Katsumoto hailed from an ancient samurai clan with a long and distinguished history. In the early Middle Ages, Clan Katagiri served the Minamoto family, traditional head of the samurai that supplied early shōguns and their government, and ruled the southernmost part of Shinano region for nearly 500 years.
Despite his lineage and the promising start at Shizugatake, Katsumoto's rise under Toyotomi Hideyoshi was relatively slow compared to his fellow "seven spears", which included Katō Kiyomasa and Fukushima Masanori. Katō and Fukushima were more court samurai rather than warriors; Katsumoto was kept in the Osaka region, the de facto capital of Japan under the Toyotomi family, and his holdings were in Ibaraki area in the north. (Marked in present-day by a small bronze statue).
After the Battle of Sekigahara (1600) which followed Hideyoshi's death, Katsumoto was appointed the chamberlain of the Toyotomi household whose fortune, with infant Hideyori, only son of Hideyoshi, as the head of the dynasty, became increasingly precarious before the ambitious Tokugawa Ieyasu. During the next fifteen years, Katsumoto sought to negotiate a compromise between the ruthless Ieyasu, who had already decided to destroy his former master's dynasty once and for all, and the stubborn and haughty Yodo-dono, mother of young Hideyori, who was hopelessly out of touch with the new and current Tokugawa ruler. Increasingly suspicious of Katsumoto's loyalty, Yodo-dono finally banished Katsumoto from Osaka castle which directly resulted in the Siege of Osaka (1614–15) by Ieyasu's 200,000-strong army. The following summer, the Toyotomi family was annihilated and mother and son committed suicide within the burning castle.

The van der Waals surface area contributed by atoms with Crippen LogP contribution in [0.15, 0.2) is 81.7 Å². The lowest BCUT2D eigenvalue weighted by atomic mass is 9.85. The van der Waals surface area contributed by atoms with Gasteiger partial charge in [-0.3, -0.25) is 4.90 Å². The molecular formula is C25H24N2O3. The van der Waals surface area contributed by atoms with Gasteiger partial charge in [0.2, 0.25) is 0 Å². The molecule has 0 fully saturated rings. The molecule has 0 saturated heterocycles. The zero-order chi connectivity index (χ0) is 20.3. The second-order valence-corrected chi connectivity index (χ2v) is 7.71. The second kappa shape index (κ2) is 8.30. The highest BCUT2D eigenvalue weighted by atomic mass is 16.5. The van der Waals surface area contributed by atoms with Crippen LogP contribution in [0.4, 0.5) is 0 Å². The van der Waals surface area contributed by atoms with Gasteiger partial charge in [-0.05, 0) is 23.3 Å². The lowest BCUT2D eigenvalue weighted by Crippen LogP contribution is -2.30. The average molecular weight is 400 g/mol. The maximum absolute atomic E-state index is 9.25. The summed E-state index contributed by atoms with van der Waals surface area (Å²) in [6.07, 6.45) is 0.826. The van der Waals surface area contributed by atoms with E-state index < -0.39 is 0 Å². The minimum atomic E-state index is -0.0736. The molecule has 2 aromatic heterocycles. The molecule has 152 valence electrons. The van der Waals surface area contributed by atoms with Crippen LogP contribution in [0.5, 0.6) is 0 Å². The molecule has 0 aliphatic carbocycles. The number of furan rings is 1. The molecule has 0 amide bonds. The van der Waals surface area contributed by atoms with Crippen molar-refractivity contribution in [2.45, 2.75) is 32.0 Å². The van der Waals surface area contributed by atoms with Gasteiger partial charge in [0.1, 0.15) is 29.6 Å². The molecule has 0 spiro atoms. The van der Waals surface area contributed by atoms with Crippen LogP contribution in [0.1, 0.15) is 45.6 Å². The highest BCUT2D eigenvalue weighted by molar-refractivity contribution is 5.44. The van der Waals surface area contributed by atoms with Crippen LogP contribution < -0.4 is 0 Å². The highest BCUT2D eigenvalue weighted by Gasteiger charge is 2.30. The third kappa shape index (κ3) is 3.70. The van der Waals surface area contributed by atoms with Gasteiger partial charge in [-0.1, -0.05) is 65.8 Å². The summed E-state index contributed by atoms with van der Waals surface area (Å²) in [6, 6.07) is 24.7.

Katsumoto's precise role in all of this saga is unclear. Katsumoto died only 20 days after the fall of the Osaka castle for unknown reasons, though the rumour of seppuku was rife. Although his own lineage died out later in the seventeenth century, Katsumoto's younger brother and his family maintained Katagiri's name and its standing as a daimyō. The descendants of which were ennobled in 1884 and retained the title of Viscounts until 1946 when the system was abolished.
Katsumoto's anguish after the fall of the Toyotomi clan was later dramatised in kabuki theatre where Katsumoto cut a tragic figure in Hamlet's mould. In Tsubouchi Shōyō's play Kiri-hitoha, which describes the fall of the house of Toyotomi, Katsumoto, the main character, is a faithful servant with good intentions and keen sense of reality but rendered powerless caught in the whirlwind of dynastic struggle. At the climax of the play, Katsumoto famously deplores that the fate finally caught up with the house of Toyotomi. The play, which may well be the best modern kabuki piece written by arguably the best playwright of modern Japan (published 1894–95, first staged in 1904), made "Katagiri Katsumoto" a household name and remains one of the best and most popular modern kabuki plays.
- 片桐氏 from 1156 to 1868: Clan Katagiri and its history and as Daimyo family (in Japanese) 片桐氏
- Biographical information (in Japanese)
- Works by or about Katagiri Katsumoto in libraries (WorldCat catalog)
| First Daimyō of Ibaraki
| First Daimyō of Tatsuta